To follow Lewis Carroll’s Preface in The Hunting of the Snark (internal link) you must know what a bowsprit and a rudder are. The latter’s form and function is common knowledge, the bowsprit less so.
According to the good folks at WiseGeek.com (external link), the bowsprit is
A bowsprit is a long spar or pole that extends from the front of a sailing vessel. It is usually made of wood but can be made from other materials as well. The bowsprit acts as a securing point for ropes attached to the sails, allowing the ship to position the sails further forward on the ship. This pole extends off the part of the ship known as the prow, which is the point of the ship farthest forward in the water that cuts through the water, allowing the ship to move forward at higher speeds.
Thus, Carroll mentions parts fore and aft, completely opposite from each other.
Here is an excerpt from his Preface:
If—and the thing is wildly possible—the charge of writing nonsense were ever brought against the author of this brief but instructive poem, it would be based, I feel convinced, on the line (in p.4)
“Then the bowsprit got mixed with the rudder sometimes.”
In view of this painful possibility, I will not (as I might) appeal indignantly to my other writings as a proof that I am incapable of such a deed: I will not (as I might) point to the strong moral purpose of this poem itself, to the arithmetical principles so cautiously inculcated in it, or to its noble teachings in Natural History—I will take the more prosaic course of simply explaining how it happened.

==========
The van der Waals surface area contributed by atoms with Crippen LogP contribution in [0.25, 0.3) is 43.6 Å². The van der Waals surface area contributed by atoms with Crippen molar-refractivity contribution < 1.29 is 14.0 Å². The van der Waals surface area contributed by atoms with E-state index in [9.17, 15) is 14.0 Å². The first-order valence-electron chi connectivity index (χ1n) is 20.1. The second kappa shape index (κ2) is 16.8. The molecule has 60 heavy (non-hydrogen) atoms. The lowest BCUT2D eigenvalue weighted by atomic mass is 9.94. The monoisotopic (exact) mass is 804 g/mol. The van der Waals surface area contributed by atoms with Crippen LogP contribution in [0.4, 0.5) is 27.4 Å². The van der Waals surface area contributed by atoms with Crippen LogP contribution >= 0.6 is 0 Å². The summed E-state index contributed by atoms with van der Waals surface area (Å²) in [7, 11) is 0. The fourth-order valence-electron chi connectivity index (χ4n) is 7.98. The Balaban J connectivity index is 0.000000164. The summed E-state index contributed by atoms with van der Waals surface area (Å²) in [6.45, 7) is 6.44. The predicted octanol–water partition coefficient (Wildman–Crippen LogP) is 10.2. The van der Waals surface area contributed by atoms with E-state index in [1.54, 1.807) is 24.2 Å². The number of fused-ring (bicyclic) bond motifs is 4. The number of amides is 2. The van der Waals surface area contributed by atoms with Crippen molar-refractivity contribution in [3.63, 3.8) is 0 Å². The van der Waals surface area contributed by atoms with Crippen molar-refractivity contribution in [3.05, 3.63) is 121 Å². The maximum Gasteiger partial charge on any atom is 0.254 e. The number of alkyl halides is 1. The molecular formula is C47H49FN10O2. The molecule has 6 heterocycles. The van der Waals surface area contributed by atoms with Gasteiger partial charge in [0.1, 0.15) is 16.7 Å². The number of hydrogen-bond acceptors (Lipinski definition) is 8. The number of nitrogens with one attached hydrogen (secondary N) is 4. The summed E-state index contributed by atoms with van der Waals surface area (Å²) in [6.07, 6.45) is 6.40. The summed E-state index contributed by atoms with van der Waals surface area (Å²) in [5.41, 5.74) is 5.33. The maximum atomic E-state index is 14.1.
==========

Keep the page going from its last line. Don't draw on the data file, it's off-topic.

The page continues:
The Bellman, who was almost morbidly sensitive about appearances, used to have the bowsprit unshipped once or twice a week to be revarnished, and it more than once happened, when the time came for replacing it, that no one on board could remember which end of the ship it belonged to. They knew it was not of the slightest use to appeal to the Bellman about it— he would only refer to his Naval Code, and read out in pathetic tones, Admiralty Instructions which none of them had ever been able to understand— so it generally ended in its being fastened on, anyhow, across the rudder. The helmsman used to stand by with tears in his eyes; he knew it was all wrong, but alas! Rule 42 of the Code, “No one shall speak to the Man at the Helm,” had been completed by the Bellman himself with the words “and the Man at the Helm shall speak to no one.” So remonstrance was impossible, and no steering could be done till the next varnishing day. During these bewildering intervals the ship usually sailed backwards.
More on the Hunting of the Snark here: http://blog.snrk.de/
The bowsprit partially in view, above the figurehead.